Ear large, erect and pointed, rounded at the base and emarginated on the outer edge; nasal process complicated. "Males have a frontal sac; females none" (Kellaart). Pubis naked, with two inguinal warts.

SIZE.—Head and body, 2 inches; tail, 1-2/10; wing expanse, 12.

Inhabits old buildings, wells, &c.

56. HIPPOSIDEROS MURINUS, The Little Horse-shoe Bat (Jerdon's No. 27).

HABITAT.—Southern India, Ceylon, and Burmah.

DESCRIPTION.—Muzzle short; body short and thick; a transverse frontal leaf with a sac behind it; no folds of skin on each side of the horse-shoe as in the last species; ears large, naked and rounded; colour dusky brown or mouse, sometimes light fawn; wing membrane blackish; interfemoral membrane large, and including the tail all but the tip.

SIZE.—Head and body, 1-4/5 inch; tail, 1-1/5 inch; wing expanse, 10.

Jerdon says the mouse-coloured variety is common in the Carnatic, but he has only seen the light fulvous race on the Nilgheries; but Mr. Elliot procured both in the southern Mahratta country. A dark variety of this bat was called Rhinolophus ater by Templeton, and H. atratus by Kellaart; in other respects it is identical, only a little smaller.

57. HIPPOSIDEROS CINERACEUS, The Ashy Horse-shoe Bat (Jerdon's No. 28).

HABITAT.—Punjab Salt range.

DESCRIPTION.—Similar to the last, but larger, and I should think the argument against H. atratus would apply to this as a distinct species.



DESCRIPTION.—The fur of the upper part bright fulvous; more or less tinged with maroon on the back, lighter underneath; membranes dusky, but tinged with the prevailing colour of the fur; ears angulated; a minute false molar in front of the carnassial in the upper jaw.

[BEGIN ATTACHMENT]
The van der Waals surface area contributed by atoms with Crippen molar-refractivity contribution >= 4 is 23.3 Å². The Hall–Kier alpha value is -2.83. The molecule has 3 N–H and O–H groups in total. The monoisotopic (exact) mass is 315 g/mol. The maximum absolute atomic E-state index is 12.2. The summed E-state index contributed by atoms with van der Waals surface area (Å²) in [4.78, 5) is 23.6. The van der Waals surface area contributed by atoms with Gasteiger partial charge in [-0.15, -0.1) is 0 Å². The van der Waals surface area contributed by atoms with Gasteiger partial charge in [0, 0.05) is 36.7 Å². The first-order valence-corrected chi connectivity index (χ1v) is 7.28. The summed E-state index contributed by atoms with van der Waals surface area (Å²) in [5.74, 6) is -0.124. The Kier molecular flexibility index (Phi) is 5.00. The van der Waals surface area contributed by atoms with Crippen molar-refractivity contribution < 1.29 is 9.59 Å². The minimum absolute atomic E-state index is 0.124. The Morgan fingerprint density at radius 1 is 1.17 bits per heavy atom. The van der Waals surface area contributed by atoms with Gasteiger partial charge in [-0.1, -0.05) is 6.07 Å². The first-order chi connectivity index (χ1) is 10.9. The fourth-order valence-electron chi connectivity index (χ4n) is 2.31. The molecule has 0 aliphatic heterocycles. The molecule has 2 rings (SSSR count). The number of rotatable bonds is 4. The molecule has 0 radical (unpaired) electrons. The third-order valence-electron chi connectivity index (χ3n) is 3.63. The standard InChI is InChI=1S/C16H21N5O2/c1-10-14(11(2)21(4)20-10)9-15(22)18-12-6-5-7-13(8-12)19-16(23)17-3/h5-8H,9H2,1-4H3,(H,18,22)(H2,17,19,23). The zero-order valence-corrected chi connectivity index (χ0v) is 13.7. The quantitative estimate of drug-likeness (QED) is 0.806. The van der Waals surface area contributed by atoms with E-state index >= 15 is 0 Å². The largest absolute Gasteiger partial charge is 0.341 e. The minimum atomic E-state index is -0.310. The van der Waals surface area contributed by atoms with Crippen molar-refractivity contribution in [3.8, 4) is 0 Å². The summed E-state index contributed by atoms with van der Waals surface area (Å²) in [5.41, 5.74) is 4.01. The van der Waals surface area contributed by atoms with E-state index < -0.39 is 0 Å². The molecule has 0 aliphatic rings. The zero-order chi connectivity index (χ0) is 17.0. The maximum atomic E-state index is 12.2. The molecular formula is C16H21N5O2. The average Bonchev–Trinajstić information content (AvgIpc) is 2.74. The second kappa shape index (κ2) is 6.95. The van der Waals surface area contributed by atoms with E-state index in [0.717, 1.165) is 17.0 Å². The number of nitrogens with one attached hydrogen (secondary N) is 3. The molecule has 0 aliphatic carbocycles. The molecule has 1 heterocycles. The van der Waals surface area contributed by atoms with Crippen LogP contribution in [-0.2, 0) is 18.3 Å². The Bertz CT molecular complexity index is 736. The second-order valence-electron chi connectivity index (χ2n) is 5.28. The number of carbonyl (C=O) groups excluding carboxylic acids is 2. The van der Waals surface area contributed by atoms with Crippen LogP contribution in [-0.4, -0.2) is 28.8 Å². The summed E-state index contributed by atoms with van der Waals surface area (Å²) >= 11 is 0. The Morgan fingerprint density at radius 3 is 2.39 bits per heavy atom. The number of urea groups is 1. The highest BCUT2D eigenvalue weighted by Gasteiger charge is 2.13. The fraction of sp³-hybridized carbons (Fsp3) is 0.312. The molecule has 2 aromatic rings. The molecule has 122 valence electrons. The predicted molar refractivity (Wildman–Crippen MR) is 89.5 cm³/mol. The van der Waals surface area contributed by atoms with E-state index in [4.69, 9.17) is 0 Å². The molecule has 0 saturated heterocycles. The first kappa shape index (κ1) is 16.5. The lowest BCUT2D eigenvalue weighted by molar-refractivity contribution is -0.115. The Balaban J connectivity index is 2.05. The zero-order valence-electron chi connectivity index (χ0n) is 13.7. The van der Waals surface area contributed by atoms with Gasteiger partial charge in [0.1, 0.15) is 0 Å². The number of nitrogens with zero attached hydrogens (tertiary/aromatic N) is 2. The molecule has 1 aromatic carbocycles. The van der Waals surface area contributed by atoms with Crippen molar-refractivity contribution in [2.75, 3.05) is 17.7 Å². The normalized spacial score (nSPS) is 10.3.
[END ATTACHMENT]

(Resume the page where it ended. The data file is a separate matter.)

SIZE.—Head and body, 2¾ inches; tail, 1¼; wing extent, 12.

Kellaart writes of this bat under his H. aureus. He describes it as head, neck, and body of a bright golden yellow, with a slight maroon shade on the tips of the hairs on the back. Females paler coloured. Frontal sac only in males; the waxy matter of a yellow colour, and quite transparent.


HABITAT.—Arracan and Malayana.

DESCRIPTION.—"It differs from the last in being rather smaller, and of a brown colour above, much paler at the base of the hairs and at their extreme tips, and lighter coloured below; the ears more apiculated, or rather they appear so from being strongly emarginated externally towards the tip."—Blyth.

SIZE.—2-3/10 inches; tail 1-2/10; wing expanse about 12.


HABITAT.—Ceylon, Fort Frederic.

DESCRIPTION.—Above surface colour a rich dark tawny brown; base of hairs much lighter coloured, of a brighter yellow tinge; beneath paler; face partially blackish; ears black; tip of tail excerted; no frontal sac; membranes blackish; nasal processes as in H. speoris.

SIZE.—Head and body, 2-2/10 inches; tail, 1; wing expanse, 12.

Dr. Kellaart considered this a new and undescribed species, distinguished from H. speoris and H. vulgaris (vel Templetonii—Kellaart) by the greater length of the fore-arm, which is two inches. This remark however does not apply to vulgaris, of which Kellaart himself gives two inches as the length of the radius, and Blyth gives two and a quarter. The absence of the frontal sac would have been a greater proof, but both specimens on which Kellaart made his observations were females; and as colouring is so varied in the bat tribe as to preclude the division of species on this ground, I think we may put this down as a doubtful species on which more information is desirable.